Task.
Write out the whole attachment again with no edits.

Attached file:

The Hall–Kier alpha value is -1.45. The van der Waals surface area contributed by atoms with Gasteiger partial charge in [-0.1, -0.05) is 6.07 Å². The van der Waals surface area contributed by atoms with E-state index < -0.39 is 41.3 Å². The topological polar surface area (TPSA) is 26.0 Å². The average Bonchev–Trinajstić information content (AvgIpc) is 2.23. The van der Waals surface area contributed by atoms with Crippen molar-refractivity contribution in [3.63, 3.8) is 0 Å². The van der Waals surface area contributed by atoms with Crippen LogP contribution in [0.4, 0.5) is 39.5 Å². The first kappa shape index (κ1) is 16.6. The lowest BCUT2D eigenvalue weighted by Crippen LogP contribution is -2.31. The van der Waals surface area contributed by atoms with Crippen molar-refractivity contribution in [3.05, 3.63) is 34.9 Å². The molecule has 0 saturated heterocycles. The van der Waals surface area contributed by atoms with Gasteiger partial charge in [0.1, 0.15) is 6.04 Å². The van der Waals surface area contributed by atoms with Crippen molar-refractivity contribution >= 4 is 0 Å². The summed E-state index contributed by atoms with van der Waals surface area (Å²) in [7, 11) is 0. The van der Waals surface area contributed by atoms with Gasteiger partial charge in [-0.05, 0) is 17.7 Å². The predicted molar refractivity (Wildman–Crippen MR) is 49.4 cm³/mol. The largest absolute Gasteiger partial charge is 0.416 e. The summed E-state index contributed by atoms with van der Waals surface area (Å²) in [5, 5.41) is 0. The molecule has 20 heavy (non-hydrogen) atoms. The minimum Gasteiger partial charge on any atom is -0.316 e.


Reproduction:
The Hall–Kier alpha value is -1.45. The van der Waals surface area contributed by atoms with Gasteiger partial charge in [-0.1, -0.05) is 6.07 Å². The van der Waals surface area contributed by atoms with E-state index < -0.39 is 41.3 Å². The topological polar surface area (TPSA) is 26.0 Å². The average Bonchev–Trinajstić information content (AvgIpc) is 2.23. The van der Waals surface area contributed by atoms with Crippen molar-refractivity contribution in [3.63, 3.8) is 0 Å². The van der Waals surface area contributed by atoms with Crippen LogP contribution in [0.4, 0.5) is 39.5 Å². The first kappa shape index (κ1) is 16.6. The lowest BCUT2D eigenvalue weighted by Crippen LogP contribution is -2.31. The van der Waals surface area contributed by atoms with Crippen molar-refractivity contribution in [3.05, 3.63) is 34.9 Å². The molecule has 0 saturated heterocycles. The van der Waals surface area contributed by atoms with Gasteiger partial charge in [0.1, 0.15) is 6.04 Å². The van der Waals surface area contributed by atoms with Crippen molar-refractivity contribution >= 4 is 0 Å². The summed E-state index contributed by atoms with van der Waals surface area (Å²) in [7, 11) is 0. The van der Waals surface area contributed by atoms with Gasteiger partial charge in [-0.05, 0) is 17.7 Å². The predicted molar refractivity (Wildman–Crippen MR) is 49.4 cm³/mol. The largest absolute Gasteiger partial charge is 0.416 e. The summed E-state index contributed by atoms with van der Waals surface area (Å²) in [5, 5.41) is 0. The molecule has 20 heavy (non-hydrogen) atoms. The minimum Gasteiger partial charge on any atom is -0.316 e.